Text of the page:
The topic of weapons of mass destruction (WMD) and related injuries is vast. The following article provides highlights of WMD and references the importance of personal protective equipment and decontamination. In your role as a pre-hospital care provider, it is unlikely that you will know the exact agent you will need to manage. It is important to recognize patterns of symptomatology to first, protect yourself and second stabilize your patients.
Weapons of mass destruction can be summarized by the acronym CBRNE, which stands for Chemical, Biological, Radiological, Nuclear, and Explosive. We will highlight key features in each of the categories.
In responding to a WMD incident, the responder must consider not only the agent in question, but also the route of dispersal as this can modify operations including personal protective equipment (PPE), a method of decontamination, and expectation to the number of possible victims.
Route of dispersal can be through aerosolization, thermal detonation, contamination of water and food supply, and even human-to-human contact. The ideal model of transmission is dependent on the individual properties of each agent.
Issues of Concern
Chemical agents are typically human-made and have been around for more than a century. These agents can be further broken down into several categories.
- Blood agents such as Hydrogen Cyanide and Cyanogen Chloride are cellular asphyxiates causing death by uncoupling the electron transport chain in cellular respiration. Sodium Thiosulfate and Sodium Nitrate are the traditional antidote agents for the reversal of cyanide poisoning. Clinical presentation of cyanide poisoning classically includes anxiety, hyperventilation, and respiratory distress. Although “cherry red” skin is cited as a characteristic physical exam finding, this is rare. Laboratory studies on arrival to the hospital will be notable for lactic acidosis and an abnormally high venous oxygen concentration.
- Vesicants (Blister) such as Sulfur Mustard and Lewisite cause painful fluid-filled blisters to form on the skin of victims, as well as ocular and respiratory damage if inhaled. Note that there may be a delay of four to 12 hours after exposure before blisters appear making recognition in the immediate response more difficult. Decontamination is the immediate action, and further treatment is supportive including topical antibiotics, analgesia, and appropriate fluid resuscitation. Unlike thermal burns, these injuries do not require aggressive hydration. Bronchodilators and steroids may be used for pulmonary symptoms. If the primary exposure is KNOWN to be lewisite, an antidote is available – British Anti-Lewisite.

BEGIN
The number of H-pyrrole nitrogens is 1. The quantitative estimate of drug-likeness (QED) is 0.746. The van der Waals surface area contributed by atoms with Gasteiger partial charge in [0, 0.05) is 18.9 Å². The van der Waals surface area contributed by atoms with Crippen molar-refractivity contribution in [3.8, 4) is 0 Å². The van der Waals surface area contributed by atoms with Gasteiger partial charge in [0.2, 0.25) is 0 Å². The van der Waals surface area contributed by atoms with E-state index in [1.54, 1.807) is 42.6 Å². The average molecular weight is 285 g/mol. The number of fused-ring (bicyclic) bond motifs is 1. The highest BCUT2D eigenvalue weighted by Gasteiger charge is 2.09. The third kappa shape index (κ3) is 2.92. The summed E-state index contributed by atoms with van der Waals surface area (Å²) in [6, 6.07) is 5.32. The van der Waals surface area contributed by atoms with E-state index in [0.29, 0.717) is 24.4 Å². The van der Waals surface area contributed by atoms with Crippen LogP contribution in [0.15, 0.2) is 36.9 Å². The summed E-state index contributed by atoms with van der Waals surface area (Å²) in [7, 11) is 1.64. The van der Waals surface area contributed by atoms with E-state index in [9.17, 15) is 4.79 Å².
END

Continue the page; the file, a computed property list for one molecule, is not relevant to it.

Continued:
- Pulmonary agents such as Phosgene (smells of freshly mown hay) and Chlorine gases are choking agents causing predominantly respiratory symptoms and act as irritants. Presentation is notable for noncardiogenic pulmonary edema, though this is not immediate and may not be observed by prehospital providers. Treatment is the removal of the agent, and further treatment is supportive including bronchodilators as well as increased PEEP settings if intubated.
Nerve agents such as Sarin, Soman, Tabun, VX cause the victims to exhibit the SLUDGE and “Killer B’s” mnemonic and include salivation, lacrimation, urination, and defecation. Regarding immediate life threat, these agents can cause death in minutes if the antidotes of atropine and pralidoxime are not administered to reverse the “Killer B’s” of bradycardia, bronchorrhea, and bronchospasm. Repeated, large doses of atropine are typically required. Severe cases reported in the literature have required up to 3000mg of atropine. Benzodiazepines may be used for seizure control.
Incapacitating agents such as BZ (similar to Nerve Agents)
Riot Control agents such as tear gas, pepper spray, mace. Treatment includes decontamination and supportive care.
Biological Biologic agents include bacteria, viruses, fungi, and their byproducts. Their dispersal means are similar to chemical, and proper PPE is also critical. Initial symptoms may be non-specific and “flu-like” in nature. It may be difficult to even identify if an agent is even present, let alone differentiate between different agents. The National Institute of Allergy and Infectious Disease has regularly updated sets of lists of the most dangerous biological agents. Category, A agents, are the most dangerous and are characterized by being easily disseminated or transmitted, have high mortality rates, may cause public panic or social disruption, and may require special action for public health preparedness. Category A Agents
- Anthrax (Bacillus Anthracis) is a gram-positive rod. One of the most dangerous of the WMD is inhalational anthrax characterized by fever, nausea, vomiting, myalgias, and fatigue appearing one to seven days after exposure. Treatment and/or post-exposure prophylaxis (PEP) may be safely delayed 24 hours until confirmatory cultures from the incident site have resulted. Treatment is with ciprofloxacin or doxycycline.